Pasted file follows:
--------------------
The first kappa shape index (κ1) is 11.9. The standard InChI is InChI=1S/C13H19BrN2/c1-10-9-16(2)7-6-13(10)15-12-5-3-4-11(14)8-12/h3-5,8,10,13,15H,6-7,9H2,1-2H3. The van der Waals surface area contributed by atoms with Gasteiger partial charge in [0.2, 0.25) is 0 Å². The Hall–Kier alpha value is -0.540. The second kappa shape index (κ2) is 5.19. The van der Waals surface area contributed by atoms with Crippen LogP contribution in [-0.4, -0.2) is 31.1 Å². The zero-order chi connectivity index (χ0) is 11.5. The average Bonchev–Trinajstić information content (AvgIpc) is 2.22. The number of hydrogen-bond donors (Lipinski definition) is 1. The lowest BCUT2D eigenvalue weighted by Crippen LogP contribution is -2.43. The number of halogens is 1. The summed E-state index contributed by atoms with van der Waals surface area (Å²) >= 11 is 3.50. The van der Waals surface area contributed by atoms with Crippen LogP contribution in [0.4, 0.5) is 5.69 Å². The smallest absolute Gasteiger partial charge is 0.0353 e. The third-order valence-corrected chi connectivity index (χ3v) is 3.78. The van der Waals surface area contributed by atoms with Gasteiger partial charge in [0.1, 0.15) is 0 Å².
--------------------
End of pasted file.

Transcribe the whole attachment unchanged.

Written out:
The first kappa shape index (κ1) is 11.9. The standard InChI is InChI=1S/C13H19BrN2/c1-10-9-16(2)7-6-13(10)15-12-5-3-4-11(14)8-12/h3-5,8,10,13,15H,6-7,9H2,1-2H3. The van der Waals surface area contributed by atoms with Gasteiger partial charge in [0.2, 0.25) is 0 Å². The Hall–Kier alpha value is -0.540. The second kappa shape index (κ2) is 5.19. The van der Waals surface area contributed by atoms with Crippen LogP contribution in [-0.4, -0.2) is 31.1 Å². The zero-order chi connectivity index (χ0) is 11.5. The average Bonchev–Trinajstić information content (AvgIpc) is 2.22. The number of hydrogen-bond donors (Lipinski definition) is 1. The lowest BCUT2D eigenvalue weighted by Crippen LogP contribution is -2.43. The number of halogens is 1. The summed E-state index contributed by atoms with van der Waals surface area (Å²) >= 11 is 3.50. The van der Waals surface area contributed by atoms with Crippen LogP contribution in [0.4, 0.5) is 5.69 Å². The smallest absolute Gasteiger partial charge is 0.0353 e. The third-order valence-corrected chi connectivity index (χ3v) is 3.78. The van der Waals surface area contributed by atoms with Gasteiger partial charge in [0.1, 0.15) is 0 Å².